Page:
Guest column: Aspen Chapel—The word ‘chapel’ means to care
The Aspen Chapel has an early French connection in a good way. Rev. E.M. Yost first saw a renovated mill in France that had been converted to a wayfarer’s chapel and it became his vision for the Aspen Chapel.
The sculpted glass in the stained glass windows is from France and designed by a Frenchman named Jean Jacques Duval. The windows are an artistic portrayal of the Beatitudes. The word beatitude is an old French version of the Latin word beatus or beatitudo meaning blessed.
One of the primary donors of the land on which the Chapel sits, Jim Vandeveer, was personally motivated to do so because he found solace and peace in French chapels when he was a young soldier in General George Patton’s 50th Infantry.
Then we discover that the very word “chapel” has a French origin and evolves from this famous true story. It began in the Fourth Century with a young Roman soldier named Martin who cut his cloak in two to share with a poor man in need.
That night, Martin had a vision in a dream that Jesus was wearing his Roman robe. This was probably in keeping with the text in Matthew 25:40 when Jesus is quoted about caring for others, “Truly I say to you, as you did it to one of the least of these my brethren, you did it to me.” Martin felt called to become a Christian and leave the Roman army.
Surviving imprisonment, he later became a monk and established the first monastery in Gaul known as France today, the Liguge Abbey. He later became a beloved priest in the Cathedral of Tours, France.
He kept his half of his Roman cloak as a reminder of his calling. After his death in 397 CE, he was sanctified as a saint. As a symbol of his kindness and care, his torn cloak was venerated in a small addition to the cathedral. This room became known as the cloak room. The French word for cloak or cape in old French is chapele and so the room became the Chapele room.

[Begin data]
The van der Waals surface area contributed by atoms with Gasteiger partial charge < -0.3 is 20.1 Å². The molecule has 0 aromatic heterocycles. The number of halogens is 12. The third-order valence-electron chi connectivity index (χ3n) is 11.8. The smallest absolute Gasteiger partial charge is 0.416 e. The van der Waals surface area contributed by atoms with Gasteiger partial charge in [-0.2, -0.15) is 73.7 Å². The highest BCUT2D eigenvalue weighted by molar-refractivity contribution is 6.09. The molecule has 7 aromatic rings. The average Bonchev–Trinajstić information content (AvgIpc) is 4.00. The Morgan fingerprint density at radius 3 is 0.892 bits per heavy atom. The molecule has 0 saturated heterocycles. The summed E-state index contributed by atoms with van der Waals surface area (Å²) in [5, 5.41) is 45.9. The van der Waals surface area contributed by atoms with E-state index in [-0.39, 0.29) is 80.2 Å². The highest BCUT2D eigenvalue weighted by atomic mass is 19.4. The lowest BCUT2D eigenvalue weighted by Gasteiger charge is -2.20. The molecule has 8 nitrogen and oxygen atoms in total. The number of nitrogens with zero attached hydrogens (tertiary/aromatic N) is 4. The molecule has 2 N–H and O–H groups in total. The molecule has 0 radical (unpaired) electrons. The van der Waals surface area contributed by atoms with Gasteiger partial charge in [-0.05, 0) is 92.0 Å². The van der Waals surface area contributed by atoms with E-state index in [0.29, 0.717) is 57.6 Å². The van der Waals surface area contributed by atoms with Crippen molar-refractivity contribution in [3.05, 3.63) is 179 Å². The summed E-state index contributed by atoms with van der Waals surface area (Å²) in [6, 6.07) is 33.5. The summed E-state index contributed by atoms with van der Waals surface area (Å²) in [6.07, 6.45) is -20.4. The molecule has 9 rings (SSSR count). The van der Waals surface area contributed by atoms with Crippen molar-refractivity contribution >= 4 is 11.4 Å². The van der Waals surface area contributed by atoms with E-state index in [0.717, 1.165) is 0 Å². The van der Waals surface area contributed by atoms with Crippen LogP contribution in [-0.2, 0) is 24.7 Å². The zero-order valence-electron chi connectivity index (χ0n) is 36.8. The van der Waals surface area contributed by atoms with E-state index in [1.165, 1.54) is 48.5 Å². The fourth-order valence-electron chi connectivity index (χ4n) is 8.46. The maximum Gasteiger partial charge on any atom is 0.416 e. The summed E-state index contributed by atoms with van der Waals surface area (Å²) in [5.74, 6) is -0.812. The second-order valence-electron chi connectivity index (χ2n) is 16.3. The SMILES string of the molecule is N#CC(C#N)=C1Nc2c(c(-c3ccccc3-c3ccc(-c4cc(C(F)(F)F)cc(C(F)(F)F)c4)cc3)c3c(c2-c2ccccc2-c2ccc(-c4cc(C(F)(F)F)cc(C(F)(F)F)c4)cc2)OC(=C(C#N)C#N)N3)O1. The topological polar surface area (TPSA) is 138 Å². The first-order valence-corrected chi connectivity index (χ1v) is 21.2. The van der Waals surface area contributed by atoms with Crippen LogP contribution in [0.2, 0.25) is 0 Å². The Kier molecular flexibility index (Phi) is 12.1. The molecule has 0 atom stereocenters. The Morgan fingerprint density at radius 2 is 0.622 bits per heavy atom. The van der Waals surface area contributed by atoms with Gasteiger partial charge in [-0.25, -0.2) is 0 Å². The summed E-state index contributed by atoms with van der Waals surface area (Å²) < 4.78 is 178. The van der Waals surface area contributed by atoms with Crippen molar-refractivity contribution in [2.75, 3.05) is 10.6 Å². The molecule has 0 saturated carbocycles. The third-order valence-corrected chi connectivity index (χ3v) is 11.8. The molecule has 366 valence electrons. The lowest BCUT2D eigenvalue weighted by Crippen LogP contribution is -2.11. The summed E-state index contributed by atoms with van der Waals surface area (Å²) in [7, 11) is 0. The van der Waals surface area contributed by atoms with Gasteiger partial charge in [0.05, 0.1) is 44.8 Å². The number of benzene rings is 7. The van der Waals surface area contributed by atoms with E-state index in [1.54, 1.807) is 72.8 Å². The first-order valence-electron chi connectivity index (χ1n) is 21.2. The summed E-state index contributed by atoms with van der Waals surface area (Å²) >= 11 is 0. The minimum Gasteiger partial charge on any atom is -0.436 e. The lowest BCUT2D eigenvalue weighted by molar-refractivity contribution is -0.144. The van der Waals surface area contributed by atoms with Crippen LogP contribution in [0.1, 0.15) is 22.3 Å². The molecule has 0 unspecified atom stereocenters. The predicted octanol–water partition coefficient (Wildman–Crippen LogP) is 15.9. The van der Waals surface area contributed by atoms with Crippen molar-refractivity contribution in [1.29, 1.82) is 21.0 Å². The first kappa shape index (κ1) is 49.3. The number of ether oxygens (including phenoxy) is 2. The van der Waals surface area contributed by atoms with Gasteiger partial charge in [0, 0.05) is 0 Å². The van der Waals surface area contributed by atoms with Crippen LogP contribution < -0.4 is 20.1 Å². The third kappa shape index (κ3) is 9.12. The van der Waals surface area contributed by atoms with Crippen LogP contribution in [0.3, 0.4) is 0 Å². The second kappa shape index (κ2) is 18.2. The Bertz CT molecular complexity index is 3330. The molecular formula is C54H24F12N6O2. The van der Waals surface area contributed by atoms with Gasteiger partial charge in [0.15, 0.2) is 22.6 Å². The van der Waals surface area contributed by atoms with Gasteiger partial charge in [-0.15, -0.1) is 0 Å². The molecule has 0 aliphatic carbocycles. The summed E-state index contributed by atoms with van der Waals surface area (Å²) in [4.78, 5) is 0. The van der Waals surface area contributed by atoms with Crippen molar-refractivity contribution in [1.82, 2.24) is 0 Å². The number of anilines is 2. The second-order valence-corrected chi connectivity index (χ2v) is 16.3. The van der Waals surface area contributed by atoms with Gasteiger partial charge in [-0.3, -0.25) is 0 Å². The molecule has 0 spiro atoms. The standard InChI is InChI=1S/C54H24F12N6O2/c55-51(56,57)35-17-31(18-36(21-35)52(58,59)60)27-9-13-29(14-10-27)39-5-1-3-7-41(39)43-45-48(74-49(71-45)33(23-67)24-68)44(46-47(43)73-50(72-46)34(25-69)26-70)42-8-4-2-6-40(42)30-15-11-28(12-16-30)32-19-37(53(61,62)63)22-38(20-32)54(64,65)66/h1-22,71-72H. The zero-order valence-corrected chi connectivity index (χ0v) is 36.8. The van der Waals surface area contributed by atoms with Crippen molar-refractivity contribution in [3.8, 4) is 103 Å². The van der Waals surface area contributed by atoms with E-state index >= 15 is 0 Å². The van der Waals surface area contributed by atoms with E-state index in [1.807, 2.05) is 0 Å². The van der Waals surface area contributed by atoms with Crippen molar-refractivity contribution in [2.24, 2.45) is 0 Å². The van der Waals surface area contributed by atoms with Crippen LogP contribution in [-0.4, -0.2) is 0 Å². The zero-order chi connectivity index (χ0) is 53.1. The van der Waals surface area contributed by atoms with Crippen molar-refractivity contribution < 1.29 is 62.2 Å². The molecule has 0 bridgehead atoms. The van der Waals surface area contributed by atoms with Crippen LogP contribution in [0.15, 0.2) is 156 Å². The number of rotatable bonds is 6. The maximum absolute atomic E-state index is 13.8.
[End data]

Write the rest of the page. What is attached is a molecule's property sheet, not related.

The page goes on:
This French word simply became chapel in English and is applied to any small room of devotion adjoining a larger cathedral or church. Simply put, the word “chapel” is clearly from the act of kindness and care demonstrated by Saint Martin.
Rev. E.M. Yost became a bishop in the Mennonite tradition and was most motivated by purposes of peace just as Saint Martin had changed his life from soldier to priest and was motivated to care for all people.
The original name of the Chapel was the Aspen Chapel of the Prince of Peace. The name “Prince of Peace” is only found within the Hebrew text of the book of Isaiah, chapter nine, verse 6. It is from the Eighth Century BCE and is filled with borrowed phrases referring to the Davidic monarchy and the accession of a Judean king; an ideal king, divine in power, enduring of fatherly or brotherly love and care.
The Prince of Peace would be the king who brings peace and prosperity. It was only much later after the death of Jesus that Jesus was assimilated as the fulfillment of the Prince of Peace. Therefore the phrase became adopted and/or adapted by Christianity. Because of this association, the name of the Chapel simply became the Aspen Chapel.
There are many people who have liked the name “Prince of Peace,” but the Chapel’s motivation to change was to, shall we say ironically, be in greater peace and respect with our brothers and sisters of the Aspen Jewish Congregation who became part of the Aspen Chapel. This cooperation was an act of peace not just in name but in practice.
The purpose of the Aspen Chapel remains to promote peace through interfaith engagement, progressive theology, and spiritual enrichment. And as a “Chapel” in our 50th anniversary year, we need to always be reminded of the origin of the term chapele and to share what we have with all people who are part of the Aspen community or come through our doors.
Aspen Chapel is celebrating its 50th anniversary this year and is writing a monthly column on the first Sunday of the month in 2019. Rev. Gregg Anderson is the Chaplain Emeritus, or given the name “Chaplain,” also known as “Coat Room Attendant.”